One example of how Open Incet hopes to spark innovative ideas is called Social Roots. The program began at the Expo 2015 in Milan, which was themed around food production. In Milan, Social Roots put out a “call for solutions” aimed at accelerating innovative ideas in the agricultural sector. More than 100 projects were submitted from 20 countries, including the creation of a “crowd-farming” platform, the production of sustainable fibers and an app for virtual farming.
The people behind winning entries were invited to an “innovation camp” at the Expo where they connected with each other as well as potential partners and mentors who could help with scaling up the ideas.
A second round of this competition is now underway for 2016, again with a focus on food (the deadline to submit ideas is June 30). This year, ten winners from around the world will be invited to Turin for the innovation camp, timed to take place during the Salone del Gusto, an annual exhibition organized by the Slow Food movement. The hope is that local and international entrepreneurs alike will make Turin into a testing ground for their initiatives, injecting new energy into a local agricultural economy that already is known for its wines and meats.
Another local initiative Open Incet is involved with is called the Turin Living Lab. This is a City Hall project that will test “smart” city technologies in a real-life urban setting in the Turin neighborhood of Campidoglio. A call for solutions received 36 proposals, three-quarters of which were from local startups. A technical commission is evaluating the ideas and a dozen will be selected for experimentation.
One idea under consideration would create a network of beacons in public locations that would send information such as bus schedules to people on their smartphones. Another would build a system of mini wind turbines along main roads, producing energy to power road signs and traffic lights.
The team managing Open Incet is taking care of the public participation part of this initiative. They will work with Campidoglio’s residents to assess which projects reflect their priorities and where they would like to see innovations tested. Open Incet also is talking with partners such as the Italian public institute for energy efficiency to investigate the scalability of these solutions, and entering them into international initiatives such as the Global City Team Challenge in the United States.
The Ex-Incet redevelopment will be complete by the end of the year. It will test the idea that local government can restore economic growth simply by facilitating the actions and interactions of others. Turin Mayor Piero Fassino is convinced it will work.
“Barriera di Milano now is living a new season thanks to innovative startups, research centers and new activities linked to the field of innovation,” he says. “That is creating new employment opportunities for young and unemployed people. And it is filling the gap between the center and suburbs in order to give the same opportunities for growth to all the different parts of the city.”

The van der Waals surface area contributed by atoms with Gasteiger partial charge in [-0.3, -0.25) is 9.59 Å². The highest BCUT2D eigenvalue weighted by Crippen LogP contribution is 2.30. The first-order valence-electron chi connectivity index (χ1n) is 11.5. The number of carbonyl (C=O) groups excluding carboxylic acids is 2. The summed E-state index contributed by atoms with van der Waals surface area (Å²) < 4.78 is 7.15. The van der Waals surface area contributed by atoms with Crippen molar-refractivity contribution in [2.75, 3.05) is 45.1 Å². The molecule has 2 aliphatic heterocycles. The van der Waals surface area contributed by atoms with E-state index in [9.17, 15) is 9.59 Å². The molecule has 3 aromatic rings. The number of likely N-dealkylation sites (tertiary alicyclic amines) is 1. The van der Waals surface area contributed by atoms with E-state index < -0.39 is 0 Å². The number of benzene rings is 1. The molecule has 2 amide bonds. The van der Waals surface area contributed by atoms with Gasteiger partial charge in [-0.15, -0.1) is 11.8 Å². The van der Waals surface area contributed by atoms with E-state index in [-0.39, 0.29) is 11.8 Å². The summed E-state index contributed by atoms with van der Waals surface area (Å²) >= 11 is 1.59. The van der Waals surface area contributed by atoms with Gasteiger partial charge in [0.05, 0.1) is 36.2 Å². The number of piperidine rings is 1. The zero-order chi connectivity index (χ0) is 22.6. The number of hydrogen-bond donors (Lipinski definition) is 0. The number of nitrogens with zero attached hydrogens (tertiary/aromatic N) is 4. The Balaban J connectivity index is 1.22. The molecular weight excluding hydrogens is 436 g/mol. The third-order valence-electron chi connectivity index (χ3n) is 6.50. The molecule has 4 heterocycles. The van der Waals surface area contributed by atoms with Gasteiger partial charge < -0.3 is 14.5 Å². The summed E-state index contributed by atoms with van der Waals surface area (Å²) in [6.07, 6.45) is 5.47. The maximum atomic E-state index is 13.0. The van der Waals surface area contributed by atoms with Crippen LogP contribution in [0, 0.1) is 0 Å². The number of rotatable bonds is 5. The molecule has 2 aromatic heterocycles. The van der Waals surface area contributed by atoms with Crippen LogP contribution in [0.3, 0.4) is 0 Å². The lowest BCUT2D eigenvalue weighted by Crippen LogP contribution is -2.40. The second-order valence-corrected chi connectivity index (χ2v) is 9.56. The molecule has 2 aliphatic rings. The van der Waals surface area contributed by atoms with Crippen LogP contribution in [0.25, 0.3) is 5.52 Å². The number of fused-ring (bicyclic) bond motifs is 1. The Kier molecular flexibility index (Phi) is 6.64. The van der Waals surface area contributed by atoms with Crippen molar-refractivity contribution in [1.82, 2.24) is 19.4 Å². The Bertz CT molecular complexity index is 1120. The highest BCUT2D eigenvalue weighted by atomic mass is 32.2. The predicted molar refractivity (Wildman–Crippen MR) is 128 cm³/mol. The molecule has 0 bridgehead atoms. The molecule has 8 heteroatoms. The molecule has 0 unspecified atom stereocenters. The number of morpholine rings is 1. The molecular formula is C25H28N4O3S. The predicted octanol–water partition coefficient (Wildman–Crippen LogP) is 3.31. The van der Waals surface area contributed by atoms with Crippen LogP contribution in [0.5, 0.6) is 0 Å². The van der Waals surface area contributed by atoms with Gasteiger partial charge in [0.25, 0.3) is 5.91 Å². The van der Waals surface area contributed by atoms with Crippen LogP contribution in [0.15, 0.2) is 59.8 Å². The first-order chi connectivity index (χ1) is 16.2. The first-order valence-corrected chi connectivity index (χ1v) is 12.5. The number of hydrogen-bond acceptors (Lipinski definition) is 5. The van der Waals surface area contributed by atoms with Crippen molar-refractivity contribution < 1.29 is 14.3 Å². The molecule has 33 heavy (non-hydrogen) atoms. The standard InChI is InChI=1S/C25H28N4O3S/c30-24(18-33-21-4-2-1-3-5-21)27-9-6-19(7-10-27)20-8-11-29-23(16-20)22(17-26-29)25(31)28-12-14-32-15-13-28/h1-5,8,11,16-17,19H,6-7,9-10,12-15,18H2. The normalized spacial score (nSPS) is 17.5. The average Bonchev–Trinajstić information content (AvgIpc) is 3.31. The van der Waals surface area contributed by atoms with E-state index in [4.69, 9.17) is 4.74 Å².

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Brownfields are sites that are vacant or underutilized due to environmental contamination, real or imagined. There are brownfields of some kind in virtually every city and town in the U.S., usually related to a gas station, dry cleaner, auto repair shop, car dealership or some other ubiquitous local business that once benefited the community it now burdens with environmental hazards or old buildings.
In addressing this issue, technology has not been effectively deployed to promote redevelopment of these sites and catalyze community revitalization. We find that the question around the use of technology and data in advancing the redevelopment of brownfields is twofold:
How can current and future technology advancements be applied to upgrade existing brownfield modeling tools? And then, how can those modeling tools be used to accelerate transformative, sustainable, and smart redevelopment and community revitalization?
Across the country, urban parks are enjoying a renaissance. Dozens of new parks are being built or restored and cities are being creative about how and where they are located. Space under highways, on old rail infrastructure, reclaimed industrial waterfronts or even landfills are all in play as development pressure on urban land grows along with outdoor recreation needs.
These innovative parks are helping cities face common challenges, from demographic shifts, to global competitiveness to changing climate conditions. Mayors and other city officials are taking a fresh look at parks to improve overall community health and sense of place, strengthen local economies by attracting new investments and creating jobs, help manage storm water run-off, improve air quality, and much more. When we think of city parks holistically, accounting for their full role in communities, they become some of the smartest investments we can make.